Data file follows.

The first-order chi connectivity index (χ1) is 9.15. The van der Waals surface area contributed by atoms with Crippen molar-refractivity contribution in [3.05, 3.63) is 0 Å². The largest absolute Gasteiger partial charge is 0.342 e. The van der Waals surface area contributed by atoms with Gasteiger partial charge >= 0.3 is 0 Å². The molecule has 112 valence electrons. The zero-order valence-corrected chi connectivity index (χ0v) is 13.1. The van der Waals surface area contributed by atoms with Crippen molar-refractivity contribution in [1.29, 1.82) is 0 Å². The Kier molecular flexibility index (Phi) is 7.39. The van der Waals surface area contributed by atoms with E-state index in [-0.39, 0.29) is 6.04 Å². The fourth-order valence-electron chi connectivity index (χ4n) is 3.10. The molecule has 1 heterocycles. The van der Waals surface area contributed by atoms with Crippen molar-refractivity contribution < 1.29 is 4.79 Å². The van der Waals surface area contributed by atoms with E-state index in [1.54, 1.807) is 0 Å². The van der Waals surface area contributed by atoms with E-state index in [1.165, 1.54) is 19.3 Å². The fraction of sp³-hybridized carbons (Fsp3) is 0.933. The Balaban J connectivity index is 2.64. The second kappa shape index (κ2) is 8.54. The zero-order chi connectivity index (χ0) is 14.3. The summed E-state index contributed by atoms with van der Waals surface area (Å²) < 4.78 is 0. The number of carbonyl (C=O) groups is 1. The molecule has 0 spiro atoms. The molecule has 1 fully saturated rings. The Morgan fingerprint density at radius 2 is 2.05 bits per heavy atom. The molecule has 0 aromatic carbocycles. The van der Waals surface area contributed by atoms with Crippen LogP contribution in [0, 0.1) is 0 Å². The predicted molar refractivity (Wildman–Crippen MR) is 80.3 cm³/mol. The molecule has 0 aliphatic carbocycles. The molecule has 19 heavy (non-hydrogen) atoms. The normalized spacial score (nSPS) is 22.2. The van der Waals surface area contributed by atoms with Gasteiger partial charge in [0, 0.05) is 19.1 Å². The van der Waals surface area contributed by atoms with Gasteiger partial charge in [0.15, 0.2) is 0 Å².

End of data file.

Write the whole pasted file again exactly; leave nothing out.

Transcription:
The first-order chi connectivity index (χ1) is 9.15. The van der Waals surface area contributed by atoms with Crippen molar-refractivity contribution in [3.05, 3.63) is 0 Å². The largest absolute Gasteiger partial charge is 0.342 e. The van der Waals surface area contributed by atoms with Gasteiger partial charge >= 0.3 is 0 Å². The molecule has 112 valence electrons. The zero-order valence-corrected chi connectivity index (χ0v) is 13.1. The van der Waals surface area contributed by atoms with Crippen molar-refractivity contribution in [1.29, 1.82) is 0 Å². The Kier molecular flexibility index (Phi) is 7.39. The van der Waals surface area contributed by atoms with E-state index in [-0.39, 0.29) is 6.04 Å². The fourth-order valence-electron chi connectivity index (χ4n) is 3.10. The molecule has 1 heterocycles. The van der Waals surface area contributed by atoms with Crippen molar-refractivity contribution < 1.29 is 4.79 Å². The van der Waals surface area contributed by atoms with E-state index in [1.54, 1.807) is 0 Å². The van der Waals surface area contributed by atoms with E-state index in [1.165, 1.54) is 19.3 Å². The fraction of sp³-hybridized carbons (Fsp3) is 0.933. The Balaban J connectivity index is 2.64. The second kappa shape index (κ2) is 8.54. The zero-order chi connectivity index (χ0) is 14.3. The summed E-state index contributed by atoms with van der Waals surface area (Å²) < 4.78 is 0. The number of carbonyl (C=O) groups is 1. The molecule has 0 spiro atoms. The molecule has 1 fully saturated rings. The Morgan fingerprint density at radius 2 is 2.05 bits per heavy atom. The molecule has 0 aromatic carbocycles. The van der Waals surface area contributed by atoms with Crippen LogP contribution in [0, 0.1) is 0 Å². The predicted molar refractivity (Wildman–Crippen MR) is 80.3 cm³/mol. The molecule has 0 aliphatic carbocycles. The molecule has 19 heavy (non-hydrogen) atoms. The normalized spacial score (nSPS) is 22.2. The van der Waals surface area contributed by atoms with Gasteiger partial charge in [0, 0.05) is 19.1 Å². The van der Waals surface area contributed by atoms with Gasteiger partial charge in [0.15, 0.2) is 0 Å².